Is It OK to Cheat to Get Good Grades?
ARE you a student? If so, likely you know of fellow students who cheat in class to get good grades. Indeed, the problem is very widespread. In 2008, the Josephson Institute surveyed nearly 30,000 high school students in the United States, and 64 percent admitted to cheating on a test that year. The actual figure, however, is estimated by others to be even higher—more than 75 percent.
In Europe too cheating has become a serious problem, especially plagiarism. “Websites that sell student essays, master’s theses and doctoral dissertations as ready-made commodities are a new and increasingly worrying problem,” says an article published in the e-journal Digithum.
Why has cheating become such a major concern? Does cheating really benefit those who do it? Is honesty—even if it means lower grades—still the best policy?
Why the Plague?
An erosion of ethics. “Many educators say the rise in cheating is due to an erosion of ethics in a self-centered culture,” says the American School Board Journal. Concerning those in her high school honors classes, one student admitted: “All of us . . . cheated; we needed the grades to get into good schools. We were good, moral students; we weren’t like unethical people . . . We just needed to get into good universities.” Even some parents have “caught” the plague. Anxious to see their offspring “succeed,” they either approve of cheating or turn a blind eye to it, thus further undermining their children’s ethics.
The pressure to succeed. According to Donald McCabe, founder of the International Center for Academic Integrity, students who cheat believe that honesty puts them at a disadvantage compared with others who cheat and get away with it.
The help of technology. Modern technology enables students to cheat with new levels of ease and sophistication. They can download term papers and answers for their homework from the Internet and share them with others. Often, only a small percentage get caught, and this emboldens others.
The influence of bad examples. Cheating has become commonplace in the adult world—in big business corporations, in politics, in sports, and often even at home, where parents cheat on income tax or insurance claims. “If people in positions of authority or role models are cheating,” says David Callahan, author of The Cheating Culture, “then I think it sends a signal to young people that cheating is OK.” But is it? Does the pursuit of better grades really justify cheating?
Why Choose Not to Cheat?
Ask yourself this, ‘What is the goal of a good education?’ Is it not to equip students for many of life’s responsibilities, such as analyzing problems in the workplace and solving them? Students who get into the habit of cheating may fail to learn those valuable skills. Thus, people who habitually cheat mask their weaknesses and undermine their chances for success in many areas of life.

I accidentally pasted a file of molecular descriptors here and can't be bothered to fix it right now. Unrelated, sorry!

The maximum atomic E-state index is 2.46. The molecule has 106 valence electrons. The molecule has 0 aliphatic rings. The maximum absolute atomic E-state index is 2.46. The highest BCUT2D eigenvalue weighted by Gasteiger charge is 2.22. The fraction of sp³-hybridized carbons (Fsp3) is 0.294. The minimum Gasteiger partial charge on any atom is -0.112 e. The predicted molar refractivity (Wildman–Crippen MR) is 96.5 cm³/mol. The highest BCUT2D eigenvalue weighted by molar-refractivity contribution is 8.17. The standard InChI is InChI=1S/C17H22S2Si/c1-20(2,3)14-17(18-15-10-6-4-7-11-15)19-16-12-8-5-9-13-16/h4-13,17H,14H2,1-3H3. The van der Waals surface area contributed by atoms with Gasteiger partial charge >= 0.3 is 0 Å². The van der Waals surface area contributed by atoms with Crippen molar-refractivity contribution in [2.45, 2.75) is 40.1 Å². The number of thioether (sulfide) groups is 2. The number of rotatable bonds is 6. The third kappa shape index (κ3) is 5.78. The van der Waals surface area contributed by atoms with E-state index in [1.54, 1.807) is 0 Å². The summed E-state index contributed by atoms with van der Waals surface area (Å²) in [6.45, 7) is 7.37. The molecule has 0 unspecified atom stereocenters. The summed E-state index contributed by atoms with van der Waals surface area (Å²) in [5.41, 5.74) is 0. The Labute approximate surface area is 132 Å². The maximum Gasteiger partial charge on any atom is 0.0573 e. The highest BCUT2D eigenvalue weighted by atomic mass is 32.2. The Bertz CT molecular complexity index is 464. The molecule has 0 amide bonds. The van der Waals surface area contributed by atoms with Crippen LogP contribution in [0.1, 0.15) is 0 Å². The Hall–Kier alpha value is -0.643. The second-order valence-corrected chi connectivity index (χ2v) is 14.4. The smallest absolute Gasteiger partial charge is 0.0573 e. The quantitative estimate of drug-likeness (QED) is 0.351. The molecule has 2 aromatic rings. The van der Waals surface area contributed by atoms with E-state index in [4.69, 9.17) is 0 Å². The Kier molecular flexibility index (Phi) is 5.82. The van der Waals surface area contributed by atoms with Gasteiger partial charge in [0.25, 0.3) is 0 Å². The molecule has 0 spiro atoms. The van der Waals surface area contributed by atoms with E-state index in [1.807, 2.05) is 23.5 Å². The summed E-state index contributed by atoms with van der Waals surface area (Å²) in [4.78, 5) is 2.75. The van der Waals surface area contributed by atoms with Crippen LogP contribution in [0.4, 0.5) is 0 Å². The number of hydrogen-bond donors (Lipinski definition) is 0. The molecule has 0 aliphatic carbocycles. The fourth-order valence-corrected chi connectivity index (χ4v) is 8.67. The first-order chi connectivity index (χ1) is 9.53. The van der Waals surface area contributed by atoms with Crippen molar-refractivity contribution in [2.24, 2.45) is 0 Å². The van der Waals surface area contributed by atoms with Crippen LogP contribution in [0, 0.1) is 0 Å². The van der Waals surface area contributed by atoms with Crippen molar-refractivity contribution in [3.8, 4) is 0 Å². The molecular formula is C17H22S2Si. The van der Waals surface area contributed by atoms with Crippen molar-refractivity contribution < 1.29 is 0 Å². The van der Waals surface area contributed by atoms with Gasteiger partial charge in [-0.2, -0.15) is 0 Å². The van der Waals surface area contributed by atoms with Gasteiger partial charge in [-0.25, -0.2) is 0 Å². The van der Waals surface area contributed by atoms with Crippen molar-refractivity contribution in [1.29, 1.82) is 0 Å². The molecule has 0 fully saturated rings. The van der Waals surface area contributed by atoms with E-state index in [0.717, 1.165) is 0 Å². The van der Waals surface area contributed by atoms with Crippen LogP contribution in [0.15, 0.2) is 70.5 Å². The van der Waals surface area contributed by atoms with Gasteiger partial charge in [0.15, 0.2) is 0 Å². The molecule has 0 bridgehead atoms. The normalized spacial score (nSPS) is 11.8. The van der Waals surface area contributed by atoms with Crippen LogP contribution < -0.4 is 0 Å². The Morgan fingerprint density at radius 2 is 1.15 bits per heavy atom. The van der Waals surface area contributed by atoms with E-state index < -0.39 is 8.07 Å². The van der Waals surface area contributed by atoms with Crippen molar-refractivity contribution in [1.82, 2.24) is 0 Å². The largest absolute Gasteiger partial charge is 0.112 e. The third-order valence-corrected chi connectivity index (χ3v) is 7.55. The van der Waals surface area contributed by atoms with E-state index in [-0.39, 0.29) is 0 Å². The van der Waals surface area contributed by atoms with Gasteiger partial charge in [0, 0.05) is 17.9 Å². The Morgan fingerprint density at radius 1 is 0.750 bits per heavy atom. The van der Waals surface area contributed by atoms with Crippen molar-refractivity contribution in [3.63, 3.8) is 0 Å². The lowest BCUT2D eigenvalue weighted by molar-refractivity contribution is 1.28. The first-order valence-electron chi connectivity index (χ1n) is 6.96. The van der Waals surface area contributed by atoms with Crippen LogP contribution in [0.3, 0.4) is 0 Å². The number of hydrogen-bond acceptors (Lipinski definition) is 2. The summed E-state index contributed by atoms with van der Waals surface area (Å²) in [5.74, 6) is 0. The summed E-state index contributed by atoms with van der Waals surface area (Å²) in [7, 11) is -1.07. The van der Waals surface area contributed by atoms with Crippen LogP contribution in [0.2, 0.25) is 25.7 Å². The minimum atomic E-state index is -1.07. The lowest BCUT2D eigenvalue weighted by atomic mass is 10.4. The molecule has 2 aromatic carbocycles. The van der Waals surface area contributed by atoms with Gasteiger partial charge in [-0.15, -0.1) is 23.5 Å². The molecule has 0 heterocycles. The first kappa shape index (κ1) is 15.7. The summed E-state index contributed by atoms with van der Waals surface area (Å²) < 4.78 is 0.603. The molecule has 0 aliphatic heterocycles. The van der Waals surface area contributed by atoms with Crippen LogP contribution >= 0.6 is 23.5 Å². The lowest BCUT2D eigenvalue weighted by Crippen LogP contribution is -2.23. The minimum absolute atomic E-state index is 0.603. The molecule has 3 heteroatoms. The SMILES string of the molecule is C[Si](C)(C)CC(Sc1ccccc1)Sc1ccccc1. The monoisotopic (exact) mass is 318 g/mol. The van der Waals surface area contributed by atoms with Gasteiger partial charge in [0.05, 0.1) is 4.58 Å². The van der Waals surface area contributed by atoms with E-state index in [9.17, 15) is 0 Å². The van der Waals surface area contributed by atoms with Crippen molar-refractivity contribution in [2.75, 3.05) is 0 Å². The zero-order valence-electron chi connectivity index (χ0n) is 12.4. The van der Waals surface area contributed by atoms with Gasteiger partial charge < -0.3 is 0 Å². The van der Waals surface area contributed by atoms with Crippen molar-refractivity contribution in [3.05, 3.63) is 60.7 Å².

What is more, “people who cut corners early in life—such as cheating a lot in school—may bring that habit to the workplace,” says Callahan. In a way, such ones are like a fake brand-name garment or wristwatch that looks genuine but eventually disappoints.
Of course, cheaters also risk getting caught and suffering the consequences. At the very least, this may involve embarrassment and shame. But it may also lead to expulsion from school or even more severe discipline. The Bible frankly warns: “Whatever a man is sowing, this he will also reap.” (Galatians 6:7) Fear of getting caught, however, should not be the main reason for being honest. There are far more noble reasons.
Honesty—The Real Key to Success
Wise young people strive to develop qualities that will stand them in good stead, not just for exams but for the rest of their life. Hence, they work hard at school and strive to nurture values that foster self-respect, that will earn the gratitude of future employers, and that will lead to lasting happiness.
Those values can be found in the Bible, and young people who live by them are not disadvantaged. On the contrary, as 2 Timothy 3:16, 17 states, they become “fully competent, completely equipped for every good work.” A ninth grader named Jorge says: “My classmates cheat because they want to get good grades without any effort. But I want to please God. At Proverbs 14:2, the Bible states that ‘the one walking in his uprightness is fearing Jehovah, but the one crooked in his ways is despising Him.’ I know that we can’t hide anything from God. So I don’t cheat, and I don’t help others to cheat.”
Students who strive to live in harmony with Bible principles may or may not be the brightest students in class. But they are the wisest, for they are building a rock-solid foundation for lasting success in life. (Psalm 1:1-3; Matthew 7:24, 25) What is more, they can be assured of the Creator’s approval and support.
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PRINCIPLES TO THINK ABOUT
● “It is the lip of truth that will be firmly established forever, but the tongue of falsehood will be only as long as a moment.”—Proverbs 12:19.
● “A man of faithful acts will get many blessings.”—Proverbs 28:20.
● “The true God himself will bring every sort of work into the judgment in relation to every hidden thing, as to whether it is good or bad.”—Ecclesiastes 12:14.
● “We wish to conduct ourselves honestly in all things.”—Hebrews 13:18.
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Modern technology enables students to cheat with new levels of ease and sophistication
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Students who cheat are like a fake brand-name wristwatch that only looks good